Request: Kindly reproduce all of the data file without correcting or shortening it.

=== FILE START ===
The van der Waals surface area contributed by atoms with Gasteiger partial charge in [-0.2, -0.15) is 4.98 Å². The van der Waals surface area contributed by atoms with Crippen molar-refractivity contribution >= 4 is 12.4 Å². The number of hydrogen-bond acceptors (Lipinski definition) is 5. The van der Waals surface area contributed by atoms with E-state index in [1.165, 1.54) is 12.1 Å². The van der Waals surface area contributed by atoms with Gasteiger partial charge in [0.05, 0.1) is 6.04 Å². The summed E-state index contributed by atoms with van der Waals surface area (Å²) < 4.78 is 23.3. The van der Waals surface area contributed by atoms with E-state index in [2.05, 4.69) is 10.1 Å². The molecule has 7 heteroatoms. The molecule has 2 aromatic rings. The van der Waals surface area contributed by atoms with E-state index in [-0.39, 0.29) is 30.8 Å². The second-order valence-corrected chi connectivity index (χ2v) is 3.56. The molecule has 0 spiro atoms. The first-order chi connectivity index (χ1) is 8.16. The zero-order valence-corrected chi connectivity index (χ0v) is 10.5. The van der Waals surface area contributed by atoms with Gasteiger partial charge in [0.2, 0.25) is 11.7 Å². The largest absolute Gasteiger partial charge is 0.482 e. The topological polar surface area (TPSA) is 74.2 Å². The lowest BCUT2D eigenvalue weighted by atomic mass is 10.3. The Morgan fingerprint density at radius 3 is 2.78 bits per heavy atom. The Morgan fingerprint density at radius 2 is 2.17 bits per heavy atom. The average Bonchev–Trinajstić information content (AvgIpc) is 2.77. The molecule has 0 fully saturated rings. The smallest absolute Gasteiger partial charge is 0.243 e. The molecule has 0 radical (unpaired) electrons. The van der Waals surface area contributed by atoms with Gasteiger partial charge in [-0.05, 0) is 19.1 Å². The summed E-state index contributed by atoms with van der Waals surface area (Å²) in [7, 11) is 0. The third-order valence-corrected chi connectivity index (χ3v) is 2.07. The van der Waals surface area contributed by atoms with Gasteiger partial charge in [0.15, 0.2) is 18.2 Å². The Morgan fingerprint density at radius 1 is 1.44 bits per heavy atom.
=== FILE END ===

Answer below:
The van der Waals surface area contributed by atoms with Gasteiger partial charge in [-0.2, -0.15) is 4.98 Å². The van der Waals surface area contributed by atoms with Crippen molar-refractivity contribution >= 4 is 12.4 Å². The number of hydrogen-bond acceptors (Lipinski definition) is 5. The van der Waals surface area contributed by atoms with E-state index in [1.165, 1.54) is 12.1 Å². The van der Waals surface area contributed by atoms with Gasteiger partial charge in [0.05, 0.1) is 6.04 Å². The summed E-state index contributed by atoms with van der Waals surface area (Å²) < 4.78 is 23.3. The van der Waals surface area contributed by atoms with E-state index in [2.05, 4.69) is 10.1 Å². The molecule has 7 heteroatoms. The molecule has 2 aromatic rings. The van der Waals surface area contributed by atoms with E-state index in [-0.39, 0.29) is 30.8 Å². The second-order valence-corrected chi connectivity index (χ2v) is 3.56. The molecule has 0 spiro atoms. The first-order chi connectivity index (χ1) is 8.16. The zero-order valence-corrected chi connectivity index (χ0v) is 10.5. The van der Waals surface area contributed by atoms with Gasteiger partial charge in [0.2, 0.25) is 11.7 Å². The largest absolute Gasteiger partial charge is 0.482 e. The topological polar surface area (TPSA) is 74.2 Å². The lowest BCUT2D eigenvalue weighted by atomic mass is 10.3. The Morgan fingerprint density at radius 3 is 2.78 bits per heavy atom. The Morgan fingerprint density at radius 2 is 2.17 bits per heavy atom. The average Bonchev–Trinajstić information content (AvgIpc) is 2.77. The molecule has 0 fully saturated rings. The smallest absolute Gasteiger partial charge is 0.243 e. The molecule has 0 radical (unpaired) electrons. The van der Waals surface area contributed by atoms with Gasteiger partial charge in [-0.05, 0) is 19.1 Å². The summed E-state index contributed by atoms with van der Waals surface area (Å²) in [7, 11) is 0. The third-order valence-corrected chi connectivity index (χ3v) is 2.07. The van der Waals surface area contributed by atoms with Gasteiger partial charge in [0.15, 0.2) is 18.2 Å². The Morgan fingerprint density at radius 1 is 1.44 bits per heavy atom.